As Britain swelters in conditions Brits call "hot" and Australians call "wintry", TV screens have been tuned to the tennis: on Sunday, Andy Murray triumphed at Wimbledon. Last year's underdog was this year's hero, and we can't help thinking that several tech firms hope to make a very similar journey.
According to Gareth Beavis, Nokia is one of those firms: the Lumia 1020 "is going to be the device that not only reminds people how good Nokia used to be, but will also herald a real change in the company's fortunes."
It's going to "obliterate the competition on the imaging front" with its extraordinary PureView camera and "if in a year or so Nokia is announcing booming profits and Samsung, Apple and HTC are all looking nervously over their shoulders," the 1020 will be the phone responsible.
The Berry fights back?
Nokia isn't the only phone giant to be eclipsed by the rise of the iPhone and Android: BlackBerry's another former king reduced to underdog status. Could the BlackBerry 9720 be its comeback? Er, probably not: it'll be running BB7, not BB10, which seems rather odd.
In the meantime there's always the BlackBerry Q5, which John McCann says is easy to like but "difficult to love", not least because it's too pricey to be a true budget option: "We can't help but feel the only people likely to seriously consider a BlackBerry Q5 are those yearning for a Q10, but whose pockets are not deep enough to afford one."
One is the loveliest number
Remember when HTC ruled the Android roost? The superb HTC One was a real return to form, and it's getting a revamp. As Michael Rougeau reports, there will be an updated version of the flagship phone by the end of this year - and there's a sequel, codenamed M8, due in 2014.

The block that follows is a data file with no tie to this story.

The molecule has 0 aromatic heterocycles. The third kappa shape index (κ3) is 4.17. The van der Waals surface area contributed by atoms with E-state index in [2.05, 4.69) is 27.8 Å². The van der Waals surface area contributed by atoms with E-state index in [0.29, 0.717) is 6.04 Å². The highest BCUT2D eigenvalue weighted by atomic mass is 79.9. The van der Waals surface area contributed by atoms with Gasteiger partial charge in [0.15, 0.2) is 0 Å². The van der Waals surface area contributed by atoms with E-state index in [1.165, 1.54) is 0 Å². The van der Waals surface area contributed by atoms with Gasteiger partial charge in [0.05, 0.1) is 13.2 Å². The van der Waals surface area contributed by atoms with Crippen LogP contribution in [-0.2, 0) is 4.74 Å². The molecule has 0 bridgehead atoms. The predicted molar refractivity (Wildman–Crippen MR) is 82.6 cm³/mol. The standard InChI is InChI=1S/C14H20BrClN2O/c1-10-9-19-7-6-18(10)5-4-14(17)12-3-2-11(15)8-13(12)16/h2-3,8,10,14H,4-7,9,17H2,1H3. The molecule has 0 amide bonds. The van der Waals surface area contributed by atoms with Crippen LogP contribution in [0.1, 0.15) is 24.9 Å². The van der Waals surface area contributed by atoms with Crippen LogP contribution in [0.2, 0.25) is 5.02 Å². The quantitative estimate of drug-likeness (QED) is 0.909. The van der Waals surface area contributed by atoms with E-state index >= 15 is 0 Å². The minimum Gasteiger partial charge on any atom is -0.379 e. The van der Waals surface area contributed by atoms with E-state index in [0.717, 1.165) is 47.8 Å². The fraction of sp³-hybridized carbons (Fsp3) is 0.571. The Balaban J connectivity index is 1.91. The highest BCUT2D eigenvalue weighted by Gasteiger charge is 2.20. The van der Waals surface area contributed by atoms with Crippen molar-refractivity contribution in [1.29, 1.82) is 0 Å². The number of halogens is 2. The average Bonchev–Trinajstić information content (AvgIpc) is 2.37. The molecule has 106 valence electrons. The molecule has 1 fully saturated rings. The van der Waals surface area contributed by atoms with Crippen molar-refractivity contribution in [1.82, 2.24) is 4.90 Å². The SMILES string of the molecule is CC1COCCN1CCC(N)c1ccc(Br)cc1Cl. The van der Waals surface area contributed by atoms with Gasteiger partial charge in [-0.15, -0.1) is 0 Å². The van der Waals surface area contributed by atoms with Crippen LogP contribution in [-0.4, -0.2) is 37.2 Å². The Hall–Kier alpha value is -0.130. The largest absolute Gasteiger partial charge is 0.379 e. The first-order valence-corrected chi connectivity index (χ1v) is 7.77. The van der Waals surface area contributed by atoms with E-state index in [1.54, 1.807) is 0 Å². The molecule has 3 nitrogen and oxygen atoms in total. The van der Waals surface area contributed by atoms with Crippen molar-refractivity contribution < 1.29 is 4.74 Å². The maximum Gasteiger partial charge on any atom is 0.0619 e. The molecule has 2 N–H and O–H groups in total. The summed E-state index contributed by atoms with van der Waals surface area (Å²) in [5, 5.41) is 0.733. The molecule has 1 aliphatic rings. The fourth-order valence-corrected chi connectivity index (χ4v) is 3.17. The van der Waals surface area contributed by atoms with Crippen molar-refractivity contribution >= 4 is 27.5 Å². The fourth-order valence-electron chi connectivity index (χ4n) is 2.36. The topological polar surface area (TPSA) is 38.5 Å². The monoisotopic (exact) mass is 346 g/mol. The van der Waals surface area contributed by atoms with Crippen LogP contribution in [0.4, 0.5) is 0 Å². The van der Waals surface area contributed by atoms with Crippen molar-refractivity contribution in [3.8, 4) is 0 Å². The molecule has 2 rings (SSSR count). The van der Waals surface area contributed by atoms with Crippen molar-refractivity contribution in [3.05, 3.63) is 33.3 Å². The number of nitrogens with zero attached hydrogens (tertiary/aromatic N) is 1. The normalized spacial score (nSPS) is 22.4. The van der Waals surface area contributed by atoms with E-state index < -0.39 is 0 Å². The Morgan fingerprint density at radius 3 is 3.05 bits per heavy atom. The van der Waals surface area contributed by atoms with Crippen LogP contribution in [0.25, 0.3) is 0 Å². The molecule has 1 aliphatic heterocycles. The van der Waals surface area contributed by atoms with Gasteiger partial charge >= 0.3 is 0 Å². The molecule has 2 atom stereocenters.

The refresh might be more than cosmetic, too: we're hearing that it'll get a faster processor, which should make its already silky-smooth performance even better.
It feels odd to call Microsoft an underdog, but it certainly is in tablets: Windows RT hasn't been an enormous success, and while the Surface Pro is a great bit of kit it's massively outnumbered by iPads. Microsoft hopes to change that in the coming months, and it has new versions of both the Surface RT and Surface Pro due within the year.
As Chris Smith explains, there'll be more than just two tablets: there may be a 7-inch device and/or an Xbox Surface tablet, and Microsoft also "promised new Surface accessories and accessory colours, which could mean new-fangled tablet covers, with recent rumours suggesting future iterations will actually be able to charge the device."
But that's not all the news coming out of Redmond: Microsoft's had a bit of a reshuffle over at HQ. The company wants to give you one big Microsoft experience across all its devices and software, with the plan being to make more of its own-branded phones, tablets and "small wearables".
Ballmer's memo to staff spoke of a "nimble, communicative, collaborative, decisive and motivated" company which, as the ever-insightful Kate Solomon points out, "doesn't sound much like the Microsoft we currently know", while Dan Grabham argues it's Ballmer's last chance to make the whole thing work.
OK, Microsoft. Here we are now. Entertain us.